SOLVED: Add-PnPFile: format-default : The collection has not been initialized. It has not been requested or the request has not been executed. It may need to be explicitly requested.

SOLVED: Add-PnPFile: format-default : The collection has not been initialized. It has not been requested or the request has not been executed. It may need to be explicitly requested.

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While hammering out a script for one of my customers today, I decided that it would be a nice touch to upload a log file (that I’d handily built with this function) to their SharePoint team site.

What could go wrong?

Turns out, a lot.

Background

I’d already used Get-PnPFile to download the source file from the site, and had the PnP-PowerShell cmdlets loaded.

I tested the syntax interactively and made sure it worked.

Sweet! Now time to just add that line to the end of my script.

And then it hit me:

format-default : The collection has not been initialized. It has not been requested or the request has not been executed. It may need to be explicitly requested.
+ CategoryInfo : NotSpecified: (:) [format-default], CollectionNotInitializedException
+ FullyQualifiedErrorId : Microsoft.SharePoint.Client.CollectionNotInitializedException,Microsoft.PowerShell.Commands.FormatDefaultCommand

Resolution

I tried all the normal stuff:

  • wrapping it in a try/catch block
  • sleeping
  • setting the ErrorAction to SilentlyContinue
  • setting the ErrorAction to Ignore
  • swearing
  • Disconnecting and reconnecting from the PnP endpoint
  • rebooting
  • wrapping the cmdlet in a function
  • throwing my keyboard
  • kicking my desk
  • swearing more loudly

All to no avail.

This error not only terminated the cmdlet–it terminated the entire script.  I had wrapped my Add-PnPFile cmdlet inside a try/catch block, which was nested inside another try/catch block.  Everything just quit.  Do not pass go. Do not collect $200.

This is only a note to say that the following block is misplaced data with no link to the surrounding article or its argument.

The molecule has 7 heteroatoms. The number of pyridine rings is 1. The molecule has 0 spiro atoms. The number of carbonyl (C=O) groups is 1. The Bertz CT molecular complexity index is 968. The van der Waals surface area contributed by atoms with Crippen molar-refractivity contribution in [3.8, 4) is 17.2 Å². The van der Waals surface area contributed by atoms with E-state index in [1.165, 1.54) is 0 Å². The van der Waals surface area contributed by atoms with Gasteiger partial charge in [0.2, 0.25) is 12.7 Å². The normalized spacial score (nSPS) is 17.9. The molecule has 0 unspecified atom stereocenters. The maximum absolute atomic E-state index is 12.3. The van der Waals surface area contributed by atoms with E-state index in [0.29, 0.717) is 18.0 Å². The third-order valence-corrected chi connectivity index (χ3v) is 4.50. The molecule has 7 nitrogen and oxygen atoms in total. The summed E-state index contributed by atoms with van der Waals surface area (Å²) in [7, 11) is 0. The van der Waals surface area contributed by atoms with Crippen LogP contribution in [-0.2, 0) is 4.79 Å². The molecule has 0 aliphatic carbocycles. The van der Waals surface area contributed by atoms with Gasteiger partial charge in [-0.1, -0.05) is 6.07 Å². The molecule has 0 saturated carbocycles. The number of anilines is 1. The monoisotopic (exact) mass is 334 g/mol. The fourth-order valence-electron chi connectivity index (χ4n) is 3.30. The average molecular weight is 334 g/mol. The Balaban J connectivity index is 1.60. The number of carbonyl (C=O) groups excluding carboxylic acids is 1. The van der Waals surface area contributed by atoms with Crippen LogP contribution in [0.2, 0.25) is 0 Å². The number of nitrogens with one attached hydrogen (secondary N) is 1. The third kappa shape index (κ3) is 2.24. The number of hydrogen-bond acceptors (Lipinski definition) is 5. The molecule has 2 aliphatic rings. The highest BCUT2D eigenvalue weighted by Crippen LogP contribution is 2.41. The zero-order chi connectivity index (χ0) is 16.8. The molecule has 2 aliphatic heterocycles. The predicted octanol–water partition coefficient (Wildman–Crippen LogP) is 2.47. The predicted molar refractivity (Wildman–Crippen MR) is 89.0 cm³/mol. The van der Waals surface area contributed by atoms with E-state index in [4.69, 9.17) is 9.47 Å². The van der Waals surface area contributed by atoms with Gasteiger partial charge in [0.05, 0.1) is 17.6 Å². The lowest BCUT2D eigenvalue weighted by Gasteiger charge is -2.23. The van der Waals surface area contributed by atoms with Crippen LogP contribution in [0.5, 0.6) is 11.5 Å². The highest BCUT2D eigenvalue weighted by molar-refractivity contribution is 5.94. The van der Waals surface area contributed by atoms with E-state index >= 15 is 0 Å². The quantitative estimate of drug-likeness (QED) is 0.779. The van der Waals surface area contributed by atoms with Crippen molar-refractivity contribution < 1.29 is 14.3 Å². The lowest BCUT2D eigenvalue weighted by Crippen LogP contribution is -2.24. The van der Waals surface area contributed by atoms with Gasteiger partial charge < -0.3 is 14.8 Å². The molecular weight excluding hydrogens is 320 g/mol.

In the end, the solution was a simple one (albeit a frustrating one with literally no explanation):

Cast it to a variable.

That’s it.

Instead of:

Try { Add-PnPFile -Path $LogFile -Folder $SharePointOnlineLogPath }

it became

Try { $Upload = Add-PnpFile -Path $LogFile -Folder $SharePointOnlineLogPath }

Frustrating, but it let me continue.

Go into IT, they said.  It will be fun, they said.

I hope you never encounter this, but if you do, you can give this trick a try.

Published by Aaron Guilmette

Helping companies conquer inferior technology since 1997. I spend my time developing and implementing technology solutions so people can spend less time with technology. Specialties: Active Directory and Exchange consulting and deployment, Virtualization, Disaster Recovery, Office 365, datacenter migration/consolidation, cheese.

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